Legislative Assembly for the ACT: 1995 Week 9 Hansard (23 November) . . Page.. 2395 ..
MS McRAE (continuing):
That is just one element of a language policy. It is the first and most important element, in my book, to guarantee that every single service that is provided by government is accessible in a fair and equitable way by every Australian, irrespective of what their first language is. This Government has failed even to understand that basic principle, never mind to provide for it in the Chief Minister's Department, and never mind even to back it up with any financial backing.
The second element within that is that not only do people speak a diversity of languages, but also they have sight impairment, they have hearing impairment, and sometimes they are unable to speak clearly. So it is not just our multicultural society that we have to take care of. Within that multilingual multitude there are people who have specific disabilities in terms of communication. Again the Chief Minister, by abolishing any overarching concern for social policy, has taken no account of the leadership that her department should be taking in terms of making sure that all ACT government services are accessible and equitable, not only to our multilingual non-English-speakers - - -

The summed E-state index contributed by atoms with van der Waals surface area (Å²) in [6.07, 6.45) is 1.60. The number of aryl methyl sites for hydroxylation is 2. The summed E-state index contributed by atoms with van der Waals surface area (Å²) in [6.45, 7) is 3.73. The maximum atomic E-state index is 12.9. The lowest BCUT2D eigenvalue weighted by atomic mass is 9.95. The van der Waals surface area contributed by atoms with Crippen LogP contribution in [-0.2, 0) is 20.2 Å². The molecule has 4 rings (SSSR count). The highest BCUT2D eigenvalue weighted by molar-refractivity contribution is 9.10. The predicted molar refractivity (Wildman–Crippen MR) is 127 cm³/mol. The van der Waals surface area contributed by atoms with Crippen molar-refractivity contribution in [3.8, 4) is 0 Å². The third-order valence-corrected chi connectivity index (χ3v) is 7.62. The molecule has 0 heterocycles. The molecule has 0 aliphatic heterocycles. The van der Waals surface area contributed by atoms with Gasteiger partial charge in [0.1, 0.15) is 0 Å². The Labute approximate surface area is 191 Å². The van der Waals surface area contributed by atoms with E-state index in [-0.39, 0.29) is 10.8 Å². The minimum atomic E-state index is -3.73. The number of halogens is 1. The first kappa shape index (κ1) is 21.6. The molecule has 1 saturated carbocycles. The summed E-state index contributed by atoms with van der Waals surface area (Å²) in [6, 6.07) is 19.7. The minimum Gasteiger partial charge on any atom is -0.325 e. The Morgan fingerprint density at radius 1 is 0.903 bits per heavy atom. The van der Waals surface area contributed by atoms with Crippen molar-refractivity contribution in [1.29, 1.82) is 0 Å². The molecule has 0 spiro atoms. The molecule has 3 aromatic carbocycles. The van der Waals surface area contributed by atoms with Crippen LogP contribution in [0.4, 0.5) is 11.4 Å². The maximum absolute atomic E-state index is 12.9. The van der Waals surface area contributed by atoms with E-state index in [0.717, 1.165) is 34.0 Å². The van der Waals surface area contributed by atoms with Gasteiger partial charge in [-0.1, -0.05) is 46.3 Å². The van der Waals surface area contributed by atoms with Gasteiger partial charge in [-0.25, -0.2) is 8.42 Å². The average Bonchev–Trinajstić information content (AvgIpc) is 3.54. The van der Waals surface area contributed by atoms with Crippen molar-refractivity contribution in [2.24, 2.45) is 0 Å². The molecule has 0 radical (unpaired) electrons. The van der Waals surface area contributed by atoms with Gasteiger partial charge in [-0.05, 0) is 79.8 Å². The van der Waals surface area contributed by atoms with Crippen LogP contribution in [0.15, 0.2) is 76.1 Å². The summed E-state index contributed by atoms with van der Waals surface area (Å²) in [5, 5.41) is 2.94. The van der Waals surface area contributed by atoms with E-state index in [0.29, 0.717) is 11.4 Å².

Ms Follett: Mr Speaker, I raise a point of order. How common is it for the Appropriation Bill to be debated without the presence of the Treasurer?
MR SPEAKER: There is no point of order.
Ms Follett: Do you reckon?
MR SPEAKER: There is no point of order. Continue, Ms McRae.
MS McRAE: We have lost leadership and policy which, in my book, should be at the very centre of what drove this entire budget. What are we here for? What are our services for? Whom are they for? How are we going to provide them in such a way that everyone in the ACT has an equal, accessible, equitable way of receiving those services? Through the glib abandonment of a languages policy, that responsibility has been denied. Within a languages policy comes the capacity to set standards about communication. (Quorum formed) So first we abandon our multicultural community, our disabled community, and then we abandon any capacity to set standards about communication.
A language policy can determine what sort of English should be used, how a publication is set out, the nature of the language that is used routinely in correspondence, and the basic requirements of any department in terms of communicating with the general public. We can deal with English standards as well; standards of politeness, standards of genre, standards of timeliness, and standards of basic language. Without a language policy we have no overarching, determining, driving policy that expresses back to our community and to each and every government service what basic standards are, how a service is to be delivered, and then how languages are to be monitored within the ACT.
Mrs Carnell: So why did you take so long to get up a draft?
MS McRAE: We hear the predictable call from Mrs Carnell about us. Mrs Carnell, you are the one in government. Yours is the budget we are looking at right now.